Answer 4

Treatment is usually symptomatic, with careful attention paid to airway management and haemodynamic stability. Therapy for a patient with SJS would include, but is not limited to:

  • withdrawal of the offending drug – certain medications have been linked to SJS and should be avoided (eg modafinil, nonsteroidal anti-inflammatory drugs and sulphur-based medication).6–8,12 The patient should be strongly advised to stop using the offending drug and consider wearing a MedicAlert bracelet
  • admission to hospital considering the vulnerability of the patient’s airway and possibility of compromise
  • analgesia – a topical local anaesthetic such as mouth irrigation with viscous lignocaine gel can give relief to allow oral analgesia to be taken; however, care must be taken to avoid local anaesthetic toxicity11,12
  • mouth care – mouth lesions have been known to erupt for as long as 14–21 days and can extend into the oesophagus, with mucosal shedding in the tracheobronchial tree, leading to respiratory failure6–8
  • urgent dermatology review
  • chest X-ray to exclude pneumonitis4
  • fluid intake – fluid resuscitation with correction of electrolyte imbalance
  • tetanus prophylaxis
  • treatment as per the burns protocols if there are any external skin eruptions
  • use of corticosteroids – this is controversial and some authors report that use of corticosteroids can increase the length of hospital stay, increase the rates of infection and lead to more complications3,6,7,9,13–16
  • ophthalmology review – ocular sequelae can include corneal ulceration and anterior uveitis.6 Blindness, secondary to severe keratitis or panophthalmitis, may develop in 3–10% of affected patients. The use of lubricating eye ointments is advocated.

Author

Karen Broadbent DipAsthma (NARTC), DipDiabetes, PGradDipClinNsg, MN,RN, Emergency Nurse Practitioner, Fiona Stanley Hospital, Perth, WA. rusty07@iinet.net.au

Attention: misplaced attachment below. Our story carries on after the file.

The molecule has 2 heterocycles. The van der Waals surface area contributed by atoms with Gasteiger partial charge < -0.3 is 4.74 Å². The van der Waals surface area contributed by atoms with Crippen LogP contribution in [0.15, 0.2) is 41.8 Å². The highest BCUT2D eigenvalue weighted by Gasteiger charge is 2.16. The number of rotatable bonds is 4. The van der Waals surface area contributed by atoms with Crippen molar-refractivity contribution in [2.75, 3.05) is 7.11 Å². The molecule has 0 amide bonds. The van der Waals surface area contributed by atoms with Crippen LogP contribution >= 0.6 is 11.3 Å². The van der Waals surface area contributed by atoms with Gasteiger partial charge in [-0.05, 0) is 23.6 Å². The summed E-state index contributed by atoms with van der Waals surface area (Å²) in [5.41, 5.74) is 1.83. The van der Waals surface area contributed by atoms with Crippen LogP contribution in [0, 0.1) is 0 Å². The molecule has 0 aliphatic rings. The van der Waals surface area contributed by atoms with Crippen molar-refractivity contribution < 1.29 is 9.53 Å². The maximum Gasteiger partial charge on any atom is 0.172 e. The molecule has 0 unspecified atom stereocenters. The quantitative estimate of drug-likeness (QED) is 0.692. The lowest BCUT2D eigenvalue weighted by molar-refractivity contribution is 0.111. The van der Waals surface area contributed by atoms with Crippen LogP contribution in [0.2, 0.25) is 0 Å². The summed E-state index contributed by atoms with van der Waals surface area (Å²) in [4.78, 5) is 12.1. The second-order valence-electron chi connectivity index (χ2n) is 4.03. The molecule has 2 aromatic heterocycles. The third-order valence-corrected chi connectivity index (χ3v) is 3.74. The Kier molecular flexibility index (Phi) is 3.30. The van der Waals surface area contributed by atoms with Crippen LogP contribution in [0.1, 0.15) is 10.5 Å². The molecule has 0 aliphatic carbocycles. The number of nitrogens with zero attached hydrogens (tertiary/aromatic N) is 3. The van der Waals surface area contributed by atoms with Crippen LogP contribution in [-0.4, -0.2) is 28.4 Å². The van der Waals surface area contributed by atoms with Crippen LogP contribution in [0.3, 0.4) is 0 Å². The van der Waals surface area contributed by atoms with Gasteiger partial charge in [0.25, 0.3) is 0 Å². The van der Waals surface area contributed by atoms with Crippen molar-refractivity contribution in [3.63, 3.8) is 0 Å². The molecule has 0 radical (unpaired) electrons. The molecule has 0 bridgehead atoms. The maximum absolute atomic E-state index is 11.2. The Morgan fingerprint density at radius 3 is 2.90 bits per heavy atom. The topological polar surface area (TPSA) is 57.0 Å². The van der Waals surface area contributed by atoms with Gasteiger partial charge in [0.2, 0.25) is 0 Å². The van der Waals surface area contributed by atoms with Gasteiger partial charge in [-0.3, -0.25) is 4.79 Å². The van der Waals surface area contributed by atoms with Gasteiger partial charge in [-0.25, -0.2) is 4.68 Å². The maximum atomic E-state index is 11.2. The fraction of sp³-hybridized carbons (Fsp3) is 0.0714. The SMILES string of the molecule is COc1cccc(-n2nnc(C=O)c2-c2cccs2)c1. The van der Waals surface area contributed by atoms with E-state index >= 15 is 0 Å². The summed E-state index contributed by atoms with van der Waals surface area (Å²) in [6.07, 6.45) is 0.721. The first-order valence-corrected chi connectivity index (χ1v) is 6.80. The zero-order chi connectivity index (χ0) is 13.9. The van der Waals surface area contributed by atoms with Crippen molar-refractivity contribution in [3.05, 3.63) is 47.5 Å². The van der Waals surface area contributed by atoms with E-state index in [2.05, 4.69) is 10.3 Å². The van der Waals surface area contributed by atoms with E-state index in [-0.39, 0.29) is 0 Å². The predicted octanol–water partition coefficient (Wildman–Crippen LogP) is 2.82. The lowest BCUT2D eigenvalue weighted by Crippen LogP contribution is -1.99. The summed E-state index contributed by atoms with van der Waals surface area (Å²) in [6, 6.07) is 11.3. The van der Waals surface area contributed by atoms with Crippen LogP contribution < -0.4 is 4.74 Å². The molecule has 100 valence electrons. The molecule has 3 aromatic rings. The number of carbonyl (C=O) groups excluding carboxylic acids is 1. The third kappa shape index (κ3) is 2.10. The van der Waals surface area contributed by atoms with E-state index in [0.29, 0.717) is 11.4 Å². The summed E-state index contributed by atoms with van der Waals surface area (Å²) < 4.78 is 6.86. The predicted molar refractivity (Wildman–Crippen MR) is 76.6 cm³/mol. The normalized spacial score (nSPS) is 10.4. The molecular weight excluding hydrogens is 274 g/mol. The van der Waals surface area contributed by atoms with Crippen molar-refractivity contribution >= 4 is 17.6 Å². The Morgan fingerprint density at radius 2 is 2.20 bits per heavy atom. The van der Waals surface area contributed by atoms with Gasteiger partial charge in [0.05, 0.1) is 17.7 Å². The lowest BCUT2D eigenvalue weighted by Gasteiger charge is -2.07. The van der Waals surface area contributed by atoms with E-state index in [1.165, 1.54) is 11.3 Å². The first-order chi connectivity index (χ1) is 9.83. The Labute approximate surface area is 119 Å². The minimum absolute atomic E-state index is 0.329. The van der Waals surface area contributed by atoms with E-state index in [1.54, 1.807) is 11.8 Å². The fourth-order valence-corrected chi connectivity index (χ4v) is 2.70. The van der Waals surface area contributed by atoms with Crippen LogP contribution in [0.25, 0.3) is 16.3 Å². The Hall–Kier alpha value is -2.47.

Competing interests: None.
Provenance and peer review: Not commissioned, externally peer reviewed.

References

  1. Scully C, Paes De Almeida O, Porter SR, Gilkes JJH. Pemphigus vulgaris: The manifestations and long-term management of 55 patients with oral lesions. Br J Dermatol 1999;140:84–89.
  2. British Skin Foundation. Pemphigus vulgaris. London: British Skin Foundation, 2015. Available at www.britishskinfoundation.org.uk/SkinInformation/AtoZofSkindisease/Pemphigusvulgaris.aspx [Accessed 19 November 2014].
  3. Guillen S, Khachemoune A. Pemphigus vulgaris: A short review for the practitioner. Dermatol Nurs 2007;19:269–72.
  4. Kolokotroni A, Doumas S. Herpes simplex virus infection, with particular reference to the progression and complications of primary herpetic gingivostomatitis. Clin Microbiol Infect 2006;12:202–11.
  5. Lab Tests Online. Herpes testing. Washington, DC: American Association for Clinical Chemistry, 2013. Available at http://labtestsonline.org/understanding/analytes/herpes/tab/sample [Accessed 30 July 2015].
  6. Tyagi S, Kumar S, Kumar A, Singla M, Singh A. Stevens–Johnson syndrome – A life threatening skin disorder: A review. J Chem Pharm Res 2010;2:618–26.
  7. Knepel S. Erythema multiform, Stevens–Johnson syndrome and toxic epidermal necrolysis. Atlanta, GA: AHC Media, 2015. Available at http://www.ahcmedia.com/articles/16029-erythema-multiforme-stevens-johnson-syndrome-and-toxic-epidermal-necrolysis [Accessed 7 December 2015].
  8. Knoop KJ, Stack LB, Storrow AB, Thurman RJ. The atlas of emergency medicine. 3rd edn. New York: McGraw-Hill, 2010.
  9. Cheriyan S, Patterson R, Greenberger PA, Grammer LC, Latall J. The outcome of Stevens– Johnson syndrome treated with corticosteroids. Allergy Proc 1995;16:151–54.
  10. Food and Drug Administration. Protecting and promoting your health. Washington, DC: FDA, 2013. Available at www.fda.gov/Safety/MedWatch/SafetyInformation/SafetyAlertsforHumanMedicalProducts/ucm152701.htm [Accessed 30 July 2015].
  11. Department of Health. Pharmaceutical Benefits Scheme. Canberra: DoH, 2015. Available at www.pbs.gov.au/pbs/home [Accessed 10 February 2015].
  12. Rang HP, Dale MM, Ritter JM, Flower RJ. Rang and Dale’s pharmacology. 6th edn. China: Churchill Livingstone, 2008.
  13. Rasmussen JE. Erythema multiforme in children. Response to treatment with systemic steroids. Br J Dermatol 1976;95:181–86.
  14. Kardaun S, Jonkman M. Dexamethasone pulse therapy for Stevens–Johnson syndrome/toxic epidermal necrolysis. Acta Derm Venereol 2007;87:144–48.
  15. Kakourou T, Klontza D, Soteropoulou F, Kattamis C. Corticosteroid treatment of erythema multiforme major (Stevens–Johnson syndrome) in children. Eur J Pediatr 1997;156:90–93.
  16. Michaels B. The role of systemic corticosteroid therapy in erythema multiforme major and Stevens–Johnson syndrome – A review of past and current opinions. J Clin Aesthet Dermatol 2009;2:51–55.

Correspondence afp@racgp.org.au

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Type

Clinical

2016